“Some of the new elements we had planned for the current cohort had to be put on ice as we made the shift to 100 per cent remote but it also afforded us the opportunity to introduce many new elements that have worked out really well,” he adds. “For example, as everything was over video, sessions were easily recorded and transcribed allowing us to really enhance the power and impact of the coaching. Daily ‘stand-up’ meetings were held over video link, which was also new. This gathered the cohort every morning to share successes and blockers, to spur one another into action and to give everyone the opportunity to tap into their networks to help others in the group. We also had video conference ‘socials’ where everyone received food and beverage deliveries and joined a call where teams took turns to deliver a light-hearted talk about some success or failure in their past. Finally, running our investor showcase online extended the reach of the event into the investor community locally and internationally.”
We’re encouraging people to see the time lag as an opportunity to improve their products further
Tom Flanagan, director of Enterprise and Commercialisation at UCD, says that the College’s Nova innovation hub now has “five-star social distancing and other precautions in place,” as the great return begins. Nova stayed open during the restrictions because some of its companies were working on Covid-related products while others were conducting lab experiments that needed to continue. With the opening of an extension last year Nova can accommodate up to 50 companies and 450 people at full strength.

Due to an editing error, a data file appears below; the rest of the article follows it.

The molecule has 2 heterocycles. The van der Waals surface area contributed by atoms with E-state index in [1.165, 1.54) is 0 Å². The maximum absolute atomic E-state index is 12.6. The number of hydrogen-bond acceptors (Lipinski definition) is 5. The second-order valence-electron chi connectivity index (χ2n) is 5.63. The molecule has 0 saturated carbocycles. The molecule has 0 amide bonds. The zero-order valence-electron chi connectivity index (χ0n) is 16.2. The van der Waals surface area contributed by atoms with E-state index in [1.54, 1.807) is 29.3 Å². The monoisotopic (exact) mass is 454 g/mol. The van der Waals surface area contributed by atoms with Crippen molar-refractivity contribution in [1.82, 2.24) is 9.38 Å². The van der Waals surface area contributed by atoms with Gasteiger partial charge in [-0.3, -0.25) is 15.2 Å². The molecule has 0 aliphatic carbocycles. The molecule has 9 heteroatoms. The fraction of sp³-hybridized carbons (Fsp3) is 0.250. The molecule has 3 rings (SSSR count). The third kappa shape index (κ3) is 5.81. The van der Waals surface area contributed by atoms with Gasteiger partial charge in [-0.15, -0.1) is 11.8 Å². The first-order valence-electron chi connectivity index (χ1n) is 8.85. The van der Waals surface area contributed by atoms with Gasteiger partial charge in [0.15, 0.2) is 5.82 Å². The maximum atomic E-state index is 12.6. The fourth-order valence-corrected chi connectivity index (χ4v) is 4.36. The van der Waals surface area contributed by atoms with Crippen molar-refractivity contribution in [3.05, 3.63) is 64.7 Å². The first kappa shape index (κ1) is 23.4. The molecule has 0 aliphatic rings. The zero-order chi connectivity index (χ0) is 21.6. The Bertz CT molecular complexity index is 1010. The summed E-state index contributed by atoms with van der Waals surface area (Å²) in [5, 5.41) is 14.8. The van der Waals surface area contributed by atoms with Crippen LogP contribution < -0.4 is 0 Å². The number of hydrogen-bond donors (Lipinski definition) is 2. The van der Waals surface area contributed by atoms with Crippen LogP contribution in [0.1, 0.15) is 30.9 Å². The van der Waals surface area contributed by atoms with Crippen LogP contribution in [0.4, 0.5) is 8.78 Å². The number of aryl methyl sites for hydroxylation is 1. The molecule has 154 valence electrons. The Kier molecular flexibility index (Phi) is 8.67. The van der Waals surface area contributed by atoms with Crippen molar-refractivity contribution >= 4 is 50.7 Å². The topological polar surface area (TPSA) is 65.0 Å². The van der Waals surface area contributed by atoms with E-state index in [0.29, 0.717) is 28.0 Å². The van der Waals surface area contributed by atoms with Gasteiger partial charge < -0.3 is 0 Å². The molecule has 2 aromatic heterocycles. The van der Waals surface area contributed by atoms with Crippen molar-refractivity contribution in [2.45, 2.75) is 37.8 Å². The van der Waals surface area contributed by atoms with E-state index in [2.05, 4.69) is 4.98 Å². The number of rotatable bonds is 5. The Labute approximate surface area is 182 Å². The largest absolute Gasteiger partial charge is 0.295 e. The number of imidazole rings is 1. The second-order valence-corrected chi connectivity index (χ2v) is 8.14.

“Some of our companies will come out of this relatively unscathed and some will have done well because they were in the right area at the right time,” Flanagan says. “A small number will have been challenged in terms of product or investment and things like clinical trials have been delayed. That said, we’re encouraging people to see the time lag as an opportunity to improve their products further.”
Nova has been providing one-to-one assistance to its companies and Flangan says it is advising those knocked off track by Covid to regroup and look at tweaking their offering to manage with what funding they still have if next stage investment is stalled. “Investors are definitely holding back in general but, that said, three of our companies still secured investment during the last three months,” Flanagan says. “In ways, the crisis has been good for our entrepreneurs because they can pack meetings that might have taken them a week to do in an overseas market into a day with Zoom with no time lost to travel. Video calls have also proved a very efficient way of getting things done.”